Archive for August 2010

A Chibber Vignette

August 29, 2010

An old lag once told me “There are no tough guys. When the lights go out you can hear them crying.” Tough guys don’t seem to live long as there is always somebody tougher. My mate Chibber is a tough guy, still living, more through luck than anything else. Tough luck.

It was a Christmas and I arrived fashionably a little late. The party was still sober though it was jolly. From the corner of my eye I spied Chibber wearing a Christmas hat he’d pulled from a cracker. It was blue, naturally. I laughed at him. He likes me so I get away with these things.

“What are you doing? You’re sitting there with paper tissue on your head.”

Affronted he was and you wouldn’t like to see him when he gets affronted. He grabbed the hat from his head, wrapped it into a ball and ate it. Chibber had done the proverbial “eating your hat” for real. Trouble was it was only paper. Not as tough as eating wood, rocks, metal or a boater, now is it?


Off the beaten track

August 17, 2010

Living in an over-populated urban metropolis means that when outdoors there are very few moments for quiet reflection. The bustle of crowds and the usual noises emanating from a big city environment are contributory factors to the dearth of good pastoral poets in this neighbourhood.

Deep in the heart of the city my son and I jostled with consumers, commuters and window shoppers. As we walked and ate our lunchtime snack of sausage rolls using our elbows to keep passers-by at a distance I gave him some business news. The rising wheat costs in Russia will drive up the price of our pastries.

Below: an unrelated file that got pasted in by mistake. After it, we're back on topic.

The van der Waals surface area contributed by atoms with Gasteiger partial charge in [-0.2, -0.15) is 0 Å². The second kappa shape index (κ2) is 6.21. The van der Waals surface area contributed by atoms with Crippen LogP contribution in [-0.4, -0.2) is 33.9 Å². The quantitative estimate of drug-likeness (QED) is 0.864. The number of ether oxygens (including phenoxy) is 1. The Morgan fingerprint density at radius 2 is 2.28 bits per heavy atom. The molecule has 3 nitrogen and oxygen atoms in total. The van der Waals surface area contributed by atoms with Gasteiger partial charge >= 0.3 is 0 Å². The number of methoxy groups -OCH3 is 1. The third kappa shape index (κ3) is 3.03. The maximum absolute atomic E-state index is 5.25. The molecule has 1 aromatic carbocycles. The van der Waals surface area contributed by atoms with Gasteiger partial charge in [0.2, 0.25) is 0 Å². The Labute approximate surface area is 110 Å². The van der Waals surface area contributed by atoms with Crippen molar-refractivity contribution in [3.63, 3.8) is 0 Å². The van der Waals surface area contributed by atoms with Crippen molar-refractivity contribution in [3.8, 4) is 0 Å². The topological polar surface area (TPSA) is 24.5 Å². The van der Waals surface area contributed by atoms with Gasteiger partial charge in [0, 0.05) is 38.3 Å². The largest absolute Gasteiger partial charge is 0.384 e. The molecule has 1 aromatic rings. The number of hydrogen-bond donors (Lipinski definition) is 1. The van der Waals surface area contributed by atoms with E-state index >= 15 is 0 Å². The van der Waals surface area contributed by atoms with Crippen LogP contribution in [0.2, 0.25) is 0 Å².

(The rise and rise of wheat. A lot of dough)

We continued our squash through the pell-mell and were in an unexplored part of the town. The people were thinning out and turning a corner we noticed there was nobody about. Sandwiched between two rows of deathly quiet houses stood a small swing park. We sat on a bench and finished our meal.

My son was a bit big for the park and I’m an adult, however. At first reticent, I managed to persuade my son to have a revolution on the swings. Hesitantly and looking about to check the coast was clear he began to rotate. Try the big chute next, I dare you, I said. Now after the Dragon Khan this was a piece of cake. He slid down the not very scary chute but laughed heartily, nonetheless.

(A sanctuary far from the madding crowd, complete with frightening chute)

Soon he was enjoying himself and with little self-control I had to join in this caper. We had a competition to see whose swing could go the highest. We slid down the chute backwards; now that takes bravery. And on the see-saw we sprang like a demented jack in the box. Fearing that our luck would run out we left the vacant playground to its lonely existence and resolved to keep secret our little hideaway.
OK, who’s buying the sausage rolls this week?

Subterraneons: Chapter 1- Stampede

August 14, 2010